This election cycle saw the introduction of Jeb Bush, Marco Rubio and even Ted Cruz in the Republican primaries; the Republican establishment has been attempting to court more Hispanic voters in the face of an overall declining White population and voter base. Why then, would Trump attempt to further hammer the prevailing political strategy of his own party?
First, it is a low-risk move because Martinez appears to be a low-key establishment figure and also not a nationally-recognized leader. Any attack upon her is therefore a relatively safe one because Martinez does not appear to be highly networked; her entire career has been spent in or around New Mexico. Any attack on Martinez is also an attack on the political establishment which the Republican base is now love to loathe. Moreover, Hispanic voters lean generally towards the Democratic Party. Thus, Donald Trump is probably correct in estimating that unless the Republican leadership intends to adopt more left-leaning policies (e.g. more immigration benefits like legalization of illegal immigrants), any attempt to court Hispanic voters with "compassionate" candidates like Jeb Bush or figureheads such as Marco Rubio will fail for want of substantive appeal, and so there is really no love lost in attacking a Hispanic leader like Martinez.
Second, Trump's attack highlights his credibility with his core constituency of anti-establishment, primarily White voters. It indirectly links the New Mexican Governor, who is of Mexican descent, with (New) Mexicans who are perceived to be on the dole; the key word "Mexican" is rung over and over just by this simple move. His attack, in one swoop, hits on his highlighted themes of immigration, his proposed wall on the Mexican border, entitlement reform, and the lackadaisical efforts by the Republican establishment to address these issues.
Third, Martinez is boxed in and cannot fight back. Martinez cannot deny Trump's factual claim about entitlement growth, cannot deny that entitlement reform is a big focus of the Republican voter base, and in any case, fighting back against the crown prince of the Republican Party is dangerous for Martinez's own political health. So Martinez's best response is a non-response -- "The governor will not be bullied into supporting a candidate until she is convinced that candidate will fight for New Mexicans,” said Mike Lonergan, Ms. Martinez’s press secretary. “Governor Martinez doesn’t care about what Donald Trump says about her.”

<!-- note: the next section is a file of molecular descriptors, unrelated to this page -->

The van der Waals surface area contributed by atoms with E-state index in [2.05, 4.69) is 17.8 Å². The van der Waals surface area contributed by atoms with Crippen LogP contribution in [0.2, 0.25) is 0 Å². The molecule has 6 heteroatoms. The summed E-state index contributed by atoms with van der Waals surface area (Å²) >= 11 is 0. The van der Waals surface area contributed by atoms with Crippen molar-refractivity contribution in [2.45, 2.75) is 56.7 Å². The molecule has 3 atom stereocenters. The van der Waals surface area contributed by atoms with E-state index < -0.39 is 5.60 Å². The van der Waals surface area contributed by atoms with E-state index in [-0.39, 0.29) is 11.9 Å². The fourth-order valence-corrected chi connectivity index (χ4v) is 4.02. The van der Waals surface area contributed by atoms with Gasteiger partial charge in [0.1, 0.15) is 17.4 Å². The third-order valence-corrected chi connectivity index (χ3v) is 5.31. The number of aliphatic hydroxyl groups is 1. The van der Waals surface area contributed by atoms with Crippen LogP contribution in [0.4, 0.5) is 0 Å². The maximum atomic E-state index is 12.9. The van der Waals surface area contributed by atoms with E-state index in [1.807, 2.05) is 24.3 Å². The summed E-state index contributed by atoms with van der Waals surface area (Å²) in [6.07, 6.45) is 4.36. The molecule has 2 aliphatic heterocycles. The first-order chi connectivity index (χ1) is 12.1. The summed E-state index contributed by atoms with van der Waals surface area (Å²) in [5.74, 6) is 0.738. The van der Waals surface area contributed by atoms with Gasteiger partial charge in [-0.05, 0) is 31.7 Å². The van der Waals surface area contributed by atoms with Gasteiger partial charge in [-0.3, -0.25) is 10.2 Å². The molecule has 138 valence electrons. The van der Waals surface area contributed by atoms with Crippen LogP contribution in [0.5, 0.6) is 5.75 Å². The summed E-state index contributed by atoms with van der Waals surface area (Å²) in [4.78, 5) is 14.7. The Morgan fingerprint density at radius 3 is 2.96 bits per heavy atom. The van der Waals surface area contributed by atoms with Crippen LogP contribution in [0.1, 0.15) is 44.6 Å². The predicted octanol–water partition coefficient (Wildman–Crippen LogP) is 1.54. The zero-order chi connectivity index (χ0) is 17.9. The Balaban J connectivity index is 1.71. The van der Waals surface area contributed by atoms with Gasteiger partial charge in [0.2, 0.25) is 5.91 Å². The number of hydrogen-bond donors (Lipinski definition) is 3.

Fourth, with this one unorthodox move, Trump has also continued to grab the media's attention, giving himself more free exposure.
Then, for the coup-de-grace: Trump extends an olive branch to Martinez, saying that he has "always liked" her and now wants to meet with her.
Martinez is once again forced into dancing to Trump's tune. Trump made Martinez an offer she cannot refuse. If Martinez rejects Trump's overtures, Martinez will be seen as a someone who cannot stand criticism and a sore loser, will lose out in favors from a potential Trump administration, as well as opening herself up to challengers for her own future elections. Martinez could either join Trump and ride on the new wave of Republican grassroots popularism, or jump on the sinking ship that Mitt Romney and other establishment "loser" figures have since consigned themselves to.
Martinez, therefore, can only accept Trump's offer, pretend to seriously discuss matters with Trump, and like true Republican heavy hitters Reince Priebus and Paul Ryan, will ultimately fall in line behind Trump. You can count on it.